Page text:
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Spatially-Dependent Model for Rods and Cones in the Retina



Daniel M. Anderson, Danielle Brager, Anthony J. Kearsley


We develop a mathematical model for photoreceptors in the retina. We focus on rod and cone outer segment dynamics and interactions with a nutrient source associated with the retinal pigment epithelium cells. Rod and cone densities (number per unit area of retinal surface) are known to have significant spatial dependence in the retina with cones located primarily near the fovea and the rods located primarily away from the fovea. Our model accounts for this spatial dependence of the rod and cone photoreceptor density as well as for the possibility of nutrient diffusion. We present equilibrium and dynamic solutions, discuss their relation to existing models, and estimate model parameters through comparisons with available experimental measurements of both spatial and temporal photoreceptor characteristics. Our model compares well with existing data on spatially-dependent regrowth of photoreceptor outer segments in the macular region of Rhesus Monkeys. Our predictions are also consistent with existing data on the spatial dependence of photoreceptor outer segment length near the fovea in healthy human subjects. We focus primarily on the healthy eye but our model could be the basis for future efforts designed to explore various retinal pathologies, eye-related injuries, and treatments of these conditions.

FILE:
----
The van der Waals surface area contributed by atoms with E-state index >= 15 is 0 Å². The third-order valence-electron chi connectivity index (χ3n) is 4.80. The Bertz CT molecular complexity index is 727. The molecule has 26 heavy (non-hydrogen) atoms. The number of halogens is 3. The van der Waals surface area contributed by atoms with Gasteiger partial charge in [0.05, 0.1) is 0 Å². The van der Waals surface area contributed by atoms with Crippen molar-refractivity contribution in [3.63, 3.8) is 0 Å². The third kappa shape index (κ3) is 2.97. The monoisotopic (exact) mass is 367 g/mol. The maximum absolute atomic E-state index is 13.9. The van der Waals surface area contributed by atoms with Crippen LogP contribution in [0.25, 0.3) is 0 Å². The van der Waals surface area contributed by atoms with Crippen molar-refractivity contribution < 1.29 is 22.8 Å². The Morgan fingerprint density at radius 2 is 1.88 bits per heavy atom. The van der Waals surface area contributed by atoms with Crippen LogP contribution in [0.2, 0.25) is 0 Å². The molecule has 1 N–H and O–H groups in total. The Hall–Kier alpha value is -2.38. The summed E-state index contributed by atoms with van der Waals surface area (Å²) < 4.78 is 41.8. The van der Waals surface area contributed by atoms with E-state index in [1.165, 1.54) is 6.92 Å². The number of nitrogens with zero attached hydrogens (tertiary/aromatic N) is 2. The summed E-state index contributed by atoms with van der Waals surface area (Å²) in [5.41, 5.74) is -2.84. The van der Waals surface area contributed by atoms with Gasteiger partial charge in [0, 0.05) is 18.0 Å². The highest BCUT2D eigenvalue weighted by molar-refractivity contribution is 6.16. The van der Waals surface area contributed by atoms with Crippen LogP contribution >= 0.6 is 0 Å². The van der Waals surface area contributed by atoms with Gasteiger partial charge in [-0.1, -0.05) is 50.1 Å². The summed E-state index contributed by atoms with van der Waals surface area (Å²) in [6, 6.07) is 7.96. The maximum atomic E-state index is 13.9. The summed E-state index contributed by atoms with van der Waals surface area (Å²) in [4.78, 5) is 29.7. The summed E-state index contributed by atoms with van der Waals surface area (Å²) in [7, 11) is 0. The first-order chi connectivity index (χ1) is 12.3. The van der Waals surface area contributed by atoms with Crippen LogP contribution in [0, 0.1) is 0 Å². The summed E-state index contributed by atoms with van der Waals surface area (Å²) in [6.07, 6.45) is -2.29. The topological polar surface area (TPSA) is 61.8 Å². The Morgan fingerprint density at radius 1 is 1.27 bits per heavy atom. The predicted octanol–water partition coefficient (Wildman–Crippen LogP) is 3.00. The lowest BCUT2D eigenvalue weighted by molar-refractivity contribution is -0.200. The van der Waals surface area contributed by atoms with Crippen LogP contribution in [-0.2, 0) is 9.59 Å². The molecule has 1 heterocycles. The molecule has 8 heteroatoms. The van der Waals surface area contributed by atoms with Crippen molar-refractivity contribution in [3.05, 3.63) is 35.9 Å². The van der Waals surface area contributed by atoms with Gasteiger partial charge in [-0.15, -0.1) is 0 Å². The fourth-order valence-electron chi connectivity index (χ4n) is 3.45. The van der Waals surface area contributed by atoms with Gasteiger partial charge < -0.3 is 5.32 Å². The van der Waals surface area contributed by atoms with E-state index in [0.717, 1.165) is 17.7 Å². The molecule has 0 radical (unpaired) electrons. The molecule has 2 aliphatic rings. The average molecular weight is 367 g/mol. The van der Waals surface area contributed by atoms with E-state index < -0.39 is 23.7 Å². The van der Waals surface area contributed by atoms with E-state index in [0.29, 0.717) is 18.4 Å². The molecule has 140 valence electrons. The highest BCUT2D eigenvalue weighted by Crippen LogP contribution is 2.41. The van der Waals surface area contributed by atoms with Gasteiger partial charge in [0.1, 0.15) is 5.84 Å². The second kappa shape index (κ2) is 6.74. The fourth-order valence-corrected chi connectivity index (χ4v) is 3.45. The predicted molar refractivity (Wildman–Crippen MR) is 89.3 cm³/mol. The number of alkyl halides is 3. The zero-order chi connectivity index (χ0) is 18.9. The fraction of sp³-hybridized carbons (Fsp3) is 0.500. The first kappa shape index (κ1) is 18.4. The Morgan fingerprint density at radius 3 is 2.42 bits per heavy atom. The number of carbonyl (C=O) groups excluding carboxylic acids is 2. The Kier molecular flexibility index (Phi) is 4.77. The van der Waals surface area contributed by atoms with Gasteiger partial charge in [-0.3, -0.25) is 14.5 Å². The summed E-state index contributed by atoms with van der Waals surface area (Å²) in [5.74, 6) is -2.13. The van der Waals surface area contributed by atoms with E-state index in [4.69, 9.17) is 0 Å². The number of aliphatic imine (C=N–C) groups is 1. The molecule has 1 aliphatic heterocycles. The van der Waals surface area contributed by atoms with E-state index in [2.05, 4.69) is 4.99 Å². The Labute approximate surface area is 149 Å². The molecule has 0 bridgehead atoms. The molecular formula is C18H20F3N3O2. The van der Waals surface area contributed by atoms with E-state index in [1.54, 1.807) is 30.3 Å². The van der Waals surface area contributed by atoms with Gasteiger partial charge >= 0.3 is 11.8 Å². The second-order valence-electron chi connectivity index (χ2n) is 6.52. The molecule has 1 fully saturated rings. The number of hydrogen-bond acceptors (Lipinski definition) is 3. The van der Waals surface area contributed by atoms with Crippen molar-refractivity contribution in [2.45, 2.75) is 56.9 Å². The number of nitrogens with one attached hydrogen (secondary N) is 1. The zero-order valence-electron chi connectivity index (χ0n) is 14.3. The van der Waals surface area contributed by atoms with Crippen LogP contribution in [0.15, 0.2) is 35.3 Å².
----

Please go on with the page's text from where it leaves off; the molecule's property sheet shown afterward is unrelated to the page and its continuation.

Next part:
Bulletin of Mathematical Biology


Mathematical Model, Retina, Cone, Rod, fovea


Anderson, D. , Brager, D. and Kearsley, A. (2023), Spatially-Dependent Model for Rods and Cones in the Retina, Bulletin of Mathematical Biology, [online],, (Accessed April 23, 2024)
Created December 14, 2023, Updated March 27, 2024